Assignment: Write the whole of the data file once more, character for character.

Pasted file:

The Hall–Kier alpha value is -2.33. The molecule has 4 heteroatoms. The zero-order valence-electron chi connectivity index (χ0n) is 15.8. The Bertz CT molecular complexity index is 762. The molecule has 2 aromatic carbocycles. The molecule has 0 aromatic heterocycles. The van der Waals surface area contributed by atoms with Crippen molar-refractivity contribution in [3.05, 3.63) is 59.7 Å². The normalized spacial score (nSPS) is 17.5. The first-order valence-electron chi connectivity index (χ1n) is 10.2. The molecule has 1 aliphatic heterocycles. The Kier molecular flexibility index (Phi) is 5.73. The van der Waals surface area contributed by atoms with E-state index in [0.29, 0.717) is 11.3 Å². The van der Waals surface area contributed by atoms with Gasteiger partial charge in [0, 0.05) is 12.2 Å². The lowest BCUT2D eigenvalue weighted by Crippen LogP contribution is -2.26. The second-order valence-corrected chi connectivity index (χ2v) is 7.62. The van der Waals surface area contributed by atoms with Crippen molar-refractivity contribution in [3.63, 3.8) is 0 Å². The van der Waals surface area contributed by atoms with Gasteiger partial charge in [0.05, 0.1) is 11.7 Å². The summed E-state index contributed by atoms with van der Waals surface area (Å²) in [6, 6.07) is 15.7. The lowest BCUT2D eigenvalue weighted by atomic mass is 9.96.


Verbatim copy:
The Hall–Kier alpha value is -2.33. The molecule has 4 heteroatoms. The zero-order valence-electron chi connectivity index (χ0n) is 15.8. The Bertz CT molecular complexity index is 762. The molecule has 2 aromatic carbocycles. The molecule has 0 aromatic heterocycles. The van der Waals surface area contributed by atoms with Crippen molar-refractivity contribution in [3.05, 3.63) is 59.7 Å². The normalized spacial score (nSPS) is 17.5. The first-order valence-electron chi connectivity index (χ1n) is 10.2. The molecule has 1 aliphatic heterocycles. The Kier molecular flexibility index (Phi) is 5.73. The van der Waals surface area contributed by atoms with E-state index in [0.29, 0.717) is 11.3 Å². The van der Waals surface area contributed by atoms with Gasteiger partial charge in [0, 0.05) is 12.2 Å². The lowest BCUT2D eigenvalue weighted by Crippen LogP contribution is -2.26. The second-order valence-corrected chi connectivity index (χ2v) is 7.62. The van der Waals surface area contributed by atoms with Crippen molar-refractivity contribution in [3.63, 3.8) is 0 Å². The van der Waals surface area contributed by atoms with Gasteiger partial charge in [0.05, 0.1) is 11.7 Å². The summed E-state index contributed by atoms with van der Waals surface area (Å²) in [6, 6.07) is 15.7. The lowest BCUT2D eigenvalue weighted by atomic mass is 9.96.